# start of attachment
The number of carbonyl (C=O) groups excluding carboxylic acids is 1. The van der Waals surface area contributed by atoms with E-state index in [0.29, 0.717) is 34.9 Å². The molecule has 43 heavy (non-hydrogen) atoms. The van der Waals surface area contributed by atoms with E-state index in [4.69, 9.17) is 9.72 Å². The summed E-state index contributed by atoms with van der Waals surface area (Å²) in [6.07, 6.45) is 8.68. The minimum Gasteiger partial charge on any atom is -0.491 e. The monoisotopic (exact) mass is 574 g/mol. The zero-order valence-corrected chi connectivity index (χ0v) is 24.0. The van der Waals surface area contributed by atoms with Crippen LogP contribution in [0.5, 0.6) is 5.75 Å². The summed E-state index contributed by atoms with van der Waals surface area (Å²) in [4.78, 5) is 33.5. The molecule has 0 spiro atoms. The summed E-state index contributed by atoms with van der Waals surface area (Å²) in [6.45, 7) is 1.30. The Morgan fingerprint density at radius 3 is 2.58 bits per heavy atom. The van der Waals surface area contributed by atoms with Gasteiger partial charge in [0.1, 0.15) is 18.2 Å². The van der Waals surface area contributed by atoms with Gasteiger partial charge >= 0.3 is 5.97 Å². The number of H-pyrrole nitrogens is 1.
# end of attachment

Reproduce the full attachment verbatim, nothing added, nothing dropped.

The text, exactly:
The number of carbonyl (C=O) groups excluding carboxylic acids is 1. The van der Waals surface area contributed by atoms with E-state index in [0.29, 0.717) is 34.9 Å². The molecule has 43 heavy (non-hydrogen) atoms. The van der Waals surface area contributed by atoms with E-state index in [4.69, 9.17) is 9.72 Å². The summed E-state index contributed by atoms with van der Waals surface area (Å²) in [6.07, 6.45) is 8.68. The minimum Gasteiger partial charge on any atom is -0.491 e. The monoisotopic (exact) mass is 574 g/mol. The zero-order valence-corrected chi connectivity index (χ0v) is 24.0. The van der Waals surface area contributed by atoms with Crippen LogP contribution in [0.5, 0.6) is 5.75 Å². The summed E-state index contributed by atoms with van der Waals surface area (Å²) in [4.78, 5) is 33.5. The molecule has 0 spiro atoms. The summed E-state index contributed by atoms with van der Waals surface area (Å²) in [6.45, 7) is 1.30. The Morgan fingerprint density at radius 3 is 2.58 bits per heavy atom. The van der Waals surface area contributed by atoms with Gasteiger partial charge in [0.1, 0.15) is 18.2 Å². The van der Waals surface area contributed by atoms with Gasteiger partial charge >= 0.3 is 5.97 Å². The number of H-pyrrole nitrogens is 1.